Install WordPress With WP-CLI

WordPressHere is how to get a basic WordPress site up and running using WP-CLI. This is particularly helpful for spinning up local WordPress installations for development of plugins and themes. You can also use WP-CLI to get started with unit testing your WordPress plugins with PHPUnit. For now, let’s see about getting WordPress installed.


Setup Default Configuration File

I primarily use WP CLI for local development of plugins and themes and have some standard configuration options that I put in my ~/.wp-cli/config.yml file. This saves some typing. Here is an example of my config.yml file:

Formatting The config.yml File

The format of the configuration file mirrors the WP CLI commands. For example, if you are setting values for the command wp core install then your heading will be core install: and below that you provide values for the install command. Likewise, to provide values to use with the wp core config command, your heading will be core config: and then you list the values used with the config command.

You can store a configuration file like this in several locations depending on how you want to use it. I use these same settings for many of my development sites, so I keep it in ~/.wp-cli/config.yml directory which is the .wp-cli directory in the home directory on my development laptop.

Download WordPress

First, let’s download WordPress to the document root of our web site. We will do the following three things:

  1. Make a directory for our new WordPress website called wordpress
  2. Change into the new wordpress directory we created
  3. Use WP-CLI to download WordPress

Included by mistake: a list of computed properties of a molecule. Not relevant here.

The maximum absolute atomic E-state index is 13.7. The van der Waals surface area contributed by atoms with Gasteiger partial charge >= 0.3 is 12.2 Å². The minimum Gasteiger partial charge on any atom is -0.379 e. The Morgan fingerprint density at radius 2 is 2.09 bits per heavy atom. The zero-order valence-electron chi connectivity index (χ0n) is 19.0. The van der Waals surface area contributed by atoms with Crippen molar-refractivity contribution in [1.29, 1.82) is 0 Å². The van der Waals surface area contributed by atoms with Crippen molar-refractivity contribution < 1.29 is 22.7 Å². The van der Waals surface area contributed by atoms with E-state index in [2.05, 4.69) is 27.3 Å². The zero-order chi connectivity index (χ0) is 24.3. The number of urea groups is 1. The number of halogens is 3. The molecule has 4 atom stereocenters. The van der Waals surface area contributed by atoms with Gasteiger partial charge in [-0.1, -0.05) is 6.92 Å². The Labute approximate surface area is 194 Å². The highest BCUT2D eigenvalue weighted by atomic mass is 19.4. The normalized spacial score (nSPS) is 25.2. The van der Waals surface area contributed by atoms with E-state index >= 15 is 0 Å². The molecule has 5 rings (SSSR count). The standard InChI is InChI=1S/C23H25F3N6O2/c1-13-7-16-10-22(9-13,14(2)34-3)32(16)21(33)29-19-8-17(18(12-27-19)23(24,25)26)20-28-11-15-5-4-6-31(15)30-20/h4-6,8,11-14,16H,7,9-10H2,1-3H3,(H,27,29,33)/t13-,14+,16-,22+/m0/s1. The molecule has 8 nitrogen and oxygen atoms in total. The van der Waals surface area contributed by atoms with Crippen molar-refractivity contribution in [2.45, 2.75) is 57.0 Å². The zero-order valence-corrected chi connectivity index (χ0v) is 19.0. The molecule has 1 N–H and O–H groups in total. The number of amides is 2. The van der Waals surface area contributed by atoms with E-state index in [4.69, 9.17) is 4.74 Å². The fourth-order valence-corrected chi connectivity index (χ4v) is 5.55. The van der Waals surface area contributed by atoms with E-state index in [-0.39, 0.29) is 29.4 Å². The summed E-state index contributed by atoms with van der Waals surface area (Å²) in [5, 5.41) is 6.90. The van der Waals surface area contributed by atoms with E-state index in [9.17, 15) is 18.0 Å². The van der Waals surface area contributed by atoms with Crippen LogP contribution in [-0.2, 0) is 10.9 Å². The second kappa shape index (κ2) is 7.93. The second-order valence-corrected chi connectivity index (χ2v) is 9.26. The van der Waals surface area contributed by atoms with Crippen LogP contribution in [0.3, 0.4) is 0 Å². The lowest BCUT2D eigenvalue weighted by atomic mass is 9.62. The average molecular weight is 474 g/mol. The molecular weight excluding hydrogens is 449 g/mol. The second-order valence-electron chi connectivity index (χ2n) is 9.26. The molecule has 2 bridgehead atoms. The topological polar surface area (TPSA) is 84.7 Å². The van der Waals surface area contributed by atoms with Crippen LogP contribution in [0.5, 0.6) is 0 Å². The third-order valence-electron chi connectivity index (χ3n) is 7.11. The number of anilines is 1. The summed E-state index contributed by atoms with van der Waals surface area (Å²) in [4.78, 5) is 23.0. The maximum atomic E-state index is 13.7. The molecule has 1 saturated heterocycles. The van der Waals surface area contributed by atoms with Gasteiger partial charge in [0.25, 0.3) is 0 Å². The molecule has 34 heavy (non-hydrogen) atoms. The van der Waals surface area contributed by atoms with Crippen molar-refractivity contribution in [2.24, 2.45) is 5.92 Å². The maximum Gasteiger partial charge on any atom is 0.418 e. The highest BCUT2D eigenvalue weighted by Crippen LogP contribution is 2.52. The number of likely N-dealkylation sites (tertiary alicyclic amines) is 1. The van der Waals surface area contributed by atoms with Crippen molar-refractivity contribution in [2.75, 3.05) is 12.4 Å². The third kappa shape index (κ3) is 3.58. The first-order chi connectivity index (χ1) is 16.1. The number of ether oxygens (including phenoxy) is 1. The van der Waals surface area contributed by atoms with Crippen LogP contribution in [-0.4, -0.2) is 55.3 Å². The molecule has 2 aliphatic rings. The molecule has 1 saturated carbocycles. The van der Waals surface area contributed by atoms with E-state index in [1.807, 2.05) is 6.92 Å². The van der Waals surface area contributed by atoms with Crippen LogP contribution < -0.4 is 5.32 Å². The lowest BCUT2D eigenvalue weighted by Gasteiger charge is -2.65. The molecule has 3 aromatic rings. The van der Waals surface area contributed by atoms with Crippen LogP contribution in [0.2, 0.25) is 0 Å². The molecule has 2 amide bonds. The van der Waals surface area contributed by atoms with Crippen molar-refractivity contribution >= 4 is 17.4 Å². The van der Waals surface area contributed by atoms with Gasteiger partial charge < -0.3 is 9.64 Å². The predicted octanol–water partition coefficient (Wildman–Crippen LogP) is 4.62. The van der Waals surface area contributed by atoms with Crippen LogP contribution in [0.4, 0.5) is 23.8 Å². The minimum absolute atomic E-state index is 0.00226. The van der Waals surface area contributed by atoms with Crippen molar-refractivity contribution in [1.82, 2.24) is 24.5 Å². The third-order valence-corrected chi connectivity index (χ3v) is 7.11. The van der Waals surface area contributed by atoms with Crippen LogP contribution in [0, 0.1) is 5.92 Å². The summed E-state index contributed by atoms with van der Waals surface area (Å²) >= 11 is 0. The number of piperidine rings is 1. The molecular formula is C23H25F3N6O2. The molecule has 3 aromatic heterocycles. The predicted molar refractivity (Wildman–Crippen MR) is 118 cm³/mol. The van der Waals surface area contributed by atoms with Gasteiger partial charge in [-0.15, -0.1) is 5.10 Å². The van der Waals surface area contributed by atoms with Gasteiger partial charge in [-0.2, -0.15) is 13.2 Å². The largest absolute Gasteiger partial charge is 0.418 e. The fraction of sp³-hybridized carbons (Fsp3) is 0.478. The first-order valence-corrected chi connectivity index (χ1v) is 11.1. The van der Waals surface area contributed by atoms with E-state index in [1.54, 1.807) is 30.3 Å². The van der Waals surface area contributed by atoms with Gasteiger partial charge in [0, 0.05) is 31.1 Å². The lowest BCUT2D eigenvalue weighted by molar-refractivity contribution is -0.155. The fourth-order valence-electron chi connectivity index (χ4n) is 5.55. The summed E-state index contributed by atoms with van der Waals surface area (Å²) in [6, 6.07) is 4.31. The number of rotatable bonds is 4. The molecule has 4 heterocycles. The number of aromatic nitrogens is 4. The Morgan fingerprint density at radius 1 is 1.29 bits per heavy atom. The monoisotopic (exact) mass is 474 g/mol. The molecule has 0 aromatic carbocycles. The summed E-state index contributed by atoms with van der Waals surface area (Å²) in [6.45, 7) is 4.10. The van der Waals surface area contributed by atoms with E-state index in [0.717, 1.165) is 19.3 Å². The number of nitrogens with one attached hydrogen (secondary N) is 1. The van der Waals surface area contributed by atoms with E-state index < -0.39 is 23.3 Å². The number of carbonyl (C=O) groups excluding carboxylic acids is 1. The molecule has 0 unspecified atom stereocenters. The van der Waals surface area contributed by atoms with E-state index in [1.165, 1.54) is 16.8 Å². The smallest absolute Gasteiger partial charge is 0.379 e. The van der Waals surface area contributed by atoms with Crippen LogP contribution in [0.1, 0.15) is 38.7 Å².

Configure WordPress Installation

Next we need to set the values for the wp-config.php file like the database connection information. The database name you specify does not have to exist yet. We’ll use WP CLI to set that up in a moment. We only need to provide a database name an not any of the other database connection information like the username, password, and host because that’s coming from your ~/.wp-cli/config.yml file. If you do not have those settings in that file, you would need to provide them on the command line.

(NOTE: Remember to change my-database-name to the actual name of the database you’d like to use.)

Create The Database For Your Site

WP CLI has a command that will look in the wp-config.php file (that we created earlier) and use the database connection information to create the database for your WordPress site. In order for this to work, the database user that you specified needs to have permission to create databases on your system. In my local development environment, I have a single database user that has access to all my database and also has permission to create new schemas. A live / production setup would be more secure than this and would have it’s own database user with limited permissions. This is very convenient for development purposes, and WP CLI can take care of it all in one quick command:

You don’t need to provide any of the database credentials because they are already in the wp-config.php file.

Create The WordPress Database Tables

Now we’re ready to create the WordPress database tables for our site. Again, many of the required parameters are getting pulled from the ~/.wp-cli/config.yml file. So the only parameter we have to provide is the URL for where the site will live.

The URL you provide can be any local URL, it doesn’t have to be a live URL that is publicly accessible.


We have used WP CLI to download, configure, and install a WordPress site. Keeping in mind that some of the values for the commands we issue come from your ~/.wp-cli/config.yml file, here are all the commands you need to get up and running with a fresh WordPress site installed with WP CLI.

As you can see, once you have WP CLI setup up, that’s a quick easy way to get WordPress installed and hopefully it will save you a lot of time.

If you are interested in more details about this, check out:

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